Another classic tune from Forgiven is included next – the highly evangelistic Don’t Let Jesus Pass You By. As I listen to this song again, I’m struck by how easy it was for the early Jesus Music artists to simply share their faith with no reservations and no apologies. There’s a lesson there. 

It’s Only Your Love is a brand new song from Ron Salsbury. The song’s lyrics are particularly poignant in light of Ron’s recent health challenges. It recounts some of the many clich├ęs that well-meaning people pass along, then acknowledges God’s love as the only source of true peace and strength: 
 

They say “every cloud has a silver lining”
And “after every storm the sun will shine”
These are things I’ve heard my whole life through
But they don’t mean much in this time
 
They say “things get bad before they get better”
“It’s always darkest before the dawn”
These are things I was told were true
But they’re not much when you’re trying to hold on 

It’s only Your love, only Your love
It’s only Your love that gets me through the troubles that come my way
It’s only Your love, only Your love
Without Your love I’d never last a day

 
Up next is the worshipful Oh My Jesus, another classic track from the Forgiven album (1974). It’s really cool to have up-to-date digital copies of these songs that bring back wonderful memories for so many of us. Even if you never owned the early JC Power Outlet albums, this is a great way to get caught up on what you missed during the Jesus Movement!

Another case in point is the CD’s next song, Don’t Shine It On. This one – complete with a groovy psychedelic guitar solo – is from the group’s debut album in 1972.

Another brand new song is up next: I’m Gonna Trust in You. This one uses Peter’s walk on the water for inspiration and expresses total and complete reliance upon the Lord, “no matter what comes my way.”

Next, we travel back to that 1979 concert for a story song called Counting Me, That Makes Two. The song recounts a witnessing opportunity that was probably typical of the seventies. Rather than give it away, I’ll just say that this one is a real joy to listen to.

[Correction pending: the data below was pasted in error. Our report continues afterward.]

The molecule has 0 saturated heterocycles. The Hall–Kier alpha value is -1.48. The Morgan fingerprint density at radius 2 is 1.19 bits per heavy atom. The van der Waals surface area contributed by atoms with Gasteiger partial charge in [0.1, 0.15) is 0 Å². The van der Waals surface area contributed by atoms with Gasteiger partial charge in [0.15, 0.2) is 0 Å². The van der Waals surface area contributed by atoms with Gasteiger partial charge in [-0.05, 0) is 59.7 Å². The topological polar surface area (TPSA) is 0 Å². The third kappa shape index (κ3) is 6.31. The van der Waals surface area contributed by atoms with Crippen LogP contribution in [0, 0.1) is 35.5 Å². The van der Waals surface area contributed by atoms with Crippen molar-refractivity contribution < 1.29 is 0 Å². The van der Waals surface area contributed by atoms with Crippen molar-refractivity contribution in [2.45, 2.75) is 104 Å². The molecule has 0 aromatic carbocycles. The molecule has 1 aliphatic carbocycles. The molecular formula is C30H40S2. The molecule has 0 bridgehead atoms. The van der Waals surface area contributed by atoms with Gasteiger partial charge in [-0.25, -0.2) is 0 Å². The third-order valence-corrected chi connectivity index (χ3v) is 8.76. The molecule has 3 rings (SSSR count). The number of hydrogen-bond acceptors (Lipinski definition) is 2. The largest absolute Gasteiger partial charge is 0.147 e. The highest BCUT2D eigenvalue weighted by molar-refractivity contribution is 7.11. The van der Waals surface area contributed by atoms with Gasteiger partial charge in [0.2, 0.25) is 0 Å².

Back Home from the 1972 record is the next song on the CD. It’s an invitation to those who have strayed from their faith to come back home. “You know where you belong…”

Also from the self-titled debut is Real Peace. It’s a testimony song that is full of the simplicity, purity and authenticity that was in abundant supply in the early 70s!  

We circle back to Hit the Switch for the next song, except that it’s not the original version from the LP. Instead, it’s a rare live recording of People Tend to Forget. This is a song that made a big impact, as it centered around two objects – an old cannon and an old wooden cross. The song makes the point that our freedom as Americans was purchased with blood; it didn’t come cheap. Likewise, the salvation of our souls was also bought with blood – the blood of Jesus. This rendition is simply Ron and an acoustic guitar. 

Another new song is up next: a worship song called I’m Proud of You. Speaking directly to the Lord, Ron sings, “The more I see the work You do, the more I’m glad I follow You / And I wanna live to make You proud of me.”  

Then and Now closes with a new recording of a song that appeared on Hit the Switch. I Need You acknowledges our utter dependence on the Lord. This song makes it clear that money, fame, and position will never be able to successfully take the place of the Lord in our lives. 

The CD includes extensive liner notes from Ron Salsbury himself, recounting his musical and spiritual history.  

Get in touch with Ron (he’s on Facebook). Tell him that you’re praying for complete healing and physical restoration for him…and then do it! While you’re at it, go ahead and order your own copy of Then and Now. It’s easy enough to obtain. Just go to ronsalsbury.com. You can even get Ron to personalize an autograph if you so choose. The project is also available at iTunes, amazon and cdbaby. But the only way to get that autograph is to order directly from Ron's website! 

All in all, listening to Then and Now is like renewing acquaintance with an old friend. It’s just so good to hear these wonderful songs again, digitally enhanced and ready to inspire a new generation of believers to follow Jesus.